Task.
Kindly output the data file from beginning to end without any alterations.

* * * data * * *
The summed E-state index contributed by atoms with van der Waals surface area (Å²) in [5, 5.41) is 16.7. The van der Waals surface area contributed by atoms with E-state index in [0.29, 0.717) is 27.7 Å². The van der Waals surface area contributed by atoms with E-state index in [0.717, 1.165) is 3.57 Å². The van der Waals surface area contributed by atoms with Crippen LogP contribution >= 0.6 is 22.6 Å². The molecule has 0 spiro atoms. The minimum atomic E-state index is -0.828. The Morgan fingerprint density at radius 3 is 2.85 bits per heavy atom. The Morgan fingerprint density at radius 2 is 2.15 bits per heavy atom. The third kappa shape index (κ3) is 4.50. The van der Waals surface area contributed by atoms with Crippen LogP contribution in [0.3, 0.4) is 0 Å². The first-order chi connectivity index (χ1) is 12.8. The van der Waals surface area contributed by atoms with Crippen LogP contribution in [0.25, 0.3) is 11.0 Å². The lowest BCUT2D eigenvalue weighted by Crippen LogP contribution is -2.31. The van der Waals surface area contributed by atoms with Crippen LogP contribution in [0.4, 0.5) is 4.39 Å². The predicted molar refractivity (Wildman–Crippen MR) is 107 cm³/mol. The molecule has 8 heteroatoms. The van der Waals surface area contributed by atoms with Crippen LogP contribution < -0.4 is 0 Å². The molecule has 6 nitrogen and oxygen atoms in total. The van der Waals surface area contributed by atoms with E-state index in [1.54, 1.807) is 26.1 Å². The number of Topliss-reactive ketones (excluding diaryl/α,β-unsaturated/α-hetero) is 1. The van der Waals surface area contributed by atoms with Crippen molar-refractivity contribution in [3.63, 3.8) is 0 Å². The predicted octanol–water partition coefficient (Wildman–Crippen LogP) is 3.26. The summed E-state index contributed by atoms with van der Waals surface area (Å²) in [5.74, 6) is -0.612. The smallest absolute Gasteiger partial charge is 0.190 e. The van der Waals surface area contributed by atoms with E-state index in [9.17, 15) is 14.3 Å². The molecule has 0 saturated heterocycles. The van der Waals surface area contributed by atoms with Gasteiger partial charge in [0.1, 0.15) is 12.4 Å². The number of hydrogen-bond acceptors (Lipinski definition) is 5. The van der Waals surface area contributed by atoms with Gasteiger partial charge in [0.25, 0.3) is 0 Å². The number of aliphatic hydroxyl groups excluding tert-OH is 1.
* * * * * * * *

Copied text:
The summed E-state index contributed by atoms with van der Waals surface area (Å²) in [5, 5.41) is 16.7. The van der Waals surface area contributed by atoms with E-state index in [0.29, 0.717) is 27.7 Å². The van der Waals surface area contributed by atoms with E-state index in [0.717, 1.165) is 3.57 Å². The van der Waals surface area contributed by atoms with Crippen LogP contribution >= 0.6 is 22.6 Å². The molecule has 0 spiro atoms. The minimum atomic E-state index is -0.828. The Morgan fingerprint density at radius 3 is 2.85 bits per heavy atom. The Morgan fingerprint density at radius 2 is 2.15 bits per heavy atom. The third kappa shape index (κ3) is 4.50. The van der Waals surface area contributed by atoms with Crippen LogP contribution in [0.3, 0.4) is 0 Å². The first-order chi connectivity index (χ1) is 12.8. The van der Waals surface area contributed by atoms with Crippen LogP contribution in [0.25, 0.3) is 11.0 Å². The lowest BCUT2D eigenvalue weighted by Crippen LogP contribution is -2.31. The van der Waals surface area contributed by atoms with Crippen LogP contribution in [0.4, 0.5) is 4.39 Å². The predicted molar refractivity (Wildman–Crippen MR) is 107 cm³/mol. The molecule has 8 heteroatoms. The van der Waals surface area contributed by atoms with Crippen LogP contribution < -0.4 is 0 Å². The molecule has 6 nitrogen and oxygen atoms in total. The van der Waals surface area contributed by atoms with E-state index in [1.54, 1.807) is 26.1 Å². The number of Topliss-reactive ketones (excluding diaryl/α,β-unsaturated/α-hetero) is 1. The van der Waals surface area contributed by atoms with Crippen molar-refractivity contribution in [3.63, 3.8) is 0 Å². The predicted octanol–water partition coefficient (Wildman–Crippen LogP) is 3.26. The summed E-state index contributed by atoms with van der Waals surface area (Å²) in [5.74, 6) is -0.612. The smallest absolute Gasteiger partial charge is 0.190 e. The van der Waals surface area contributed by atoms with E-state index in [9.17, 15) is 14.3 Å². The molecule has 0 saturated heterocycles. The van der Waals surface area contributed by atoms with Gasteiger partial charge in [0.1, 0.15) is 12.4 Å². The number of hydrogen-bond acceptors (Lipinski definition) is 5. The van der Waals surface area contributed by atoms with Gasteiger partial charge in [0.25, 0.3) is 0 Å². The number of aliphatic hydroxyl groups excluding tert-OH is 1.